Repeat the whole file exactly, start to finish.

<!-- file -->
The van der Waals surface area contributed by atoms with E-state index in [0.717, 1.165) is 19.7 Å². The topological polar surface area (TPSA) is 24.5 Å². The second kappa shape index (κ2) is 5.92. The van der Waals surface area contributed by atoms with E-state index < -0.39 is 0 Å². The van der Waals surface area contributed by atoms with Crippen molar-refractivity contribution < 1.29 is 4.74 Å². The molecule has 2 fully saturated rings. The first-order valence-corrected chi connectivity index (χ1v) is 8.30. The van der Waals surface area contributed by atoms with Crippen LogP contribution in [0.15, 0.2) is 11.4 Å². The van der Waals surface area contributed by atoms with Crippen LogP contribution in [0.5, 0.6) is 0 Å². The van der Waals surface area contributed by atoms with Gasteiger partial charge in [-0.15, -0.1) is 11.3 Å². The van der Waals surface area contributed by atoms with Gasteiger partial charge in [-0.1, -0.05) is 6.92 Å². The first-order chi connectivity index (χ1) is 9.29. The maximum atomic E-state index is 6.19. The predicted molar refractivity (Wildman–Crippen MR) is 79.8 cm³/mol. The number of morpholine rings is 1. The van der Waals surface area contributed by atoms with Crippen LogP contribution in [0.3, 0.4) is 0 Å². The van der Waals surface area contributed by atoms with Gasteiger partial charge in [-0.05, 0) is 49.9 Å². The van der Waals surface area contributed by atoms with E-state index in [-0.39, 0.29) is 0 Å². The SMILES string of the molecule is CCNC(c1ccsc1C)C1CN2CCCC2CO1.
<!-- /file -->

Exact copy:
The van der Waals surface area contributed by atoms with E-state index in [0.717, 1.165) is 19.7 Å². The topological polar surface area (TPSA) is 24.5 Å². The second kappa shape index (κ2) is 5.92. The van der Waals surface area contributed by atoms with E-state index < -0.39 is 0 Å². The van der Waals surface area contributed by atoms with Crippen molar-refractivity contribution < 1.29 is 4.74 Å². The molecule has 2 fully saturated rings. The first-order valence-corrected chi connectivity index (χ1v) is 8.30. The van der Waals surface area contributed by atoms with Crippen LogP contribution in [0.15, 0.2) is 11.4 Å². The van der Waals surface area contributed by atoms with Crippen LogP contribution in [0.5, 0.6) is 0 Å². The van der Waals surface area contributed by atoms with Gasteiger partial charge in [-0.15, -0.1) is 11.3 Å². The van der Waals surface area contributed by atoms with Gasteiger partial charge in [-0.1, -0.05) is 6.92 Å². The first-order chi connectivity index (χ1) is 9.29. The maximum atomic E-state index is 6.19. The predicted molar refractivity (Wildman–Crippen MR) is 79.8 cm³/mol. The number of morpholine rings is 1. The van der Waals surface area contributed by atoms with Crippen LogP contribution in [0.3, 0.4) is 0 Å². The van der Waals surface area contributed by atoms with Gasteiger partial charge in [-0.05, 0) is 49.9 Å². The van der Waals surface area contributed by atoms with E-state index in [-0.39, 0.29) is 0 Å². The SMILES string of the molecule is CCNC(c1ccsc1C)C1CN2CCCC2CO1.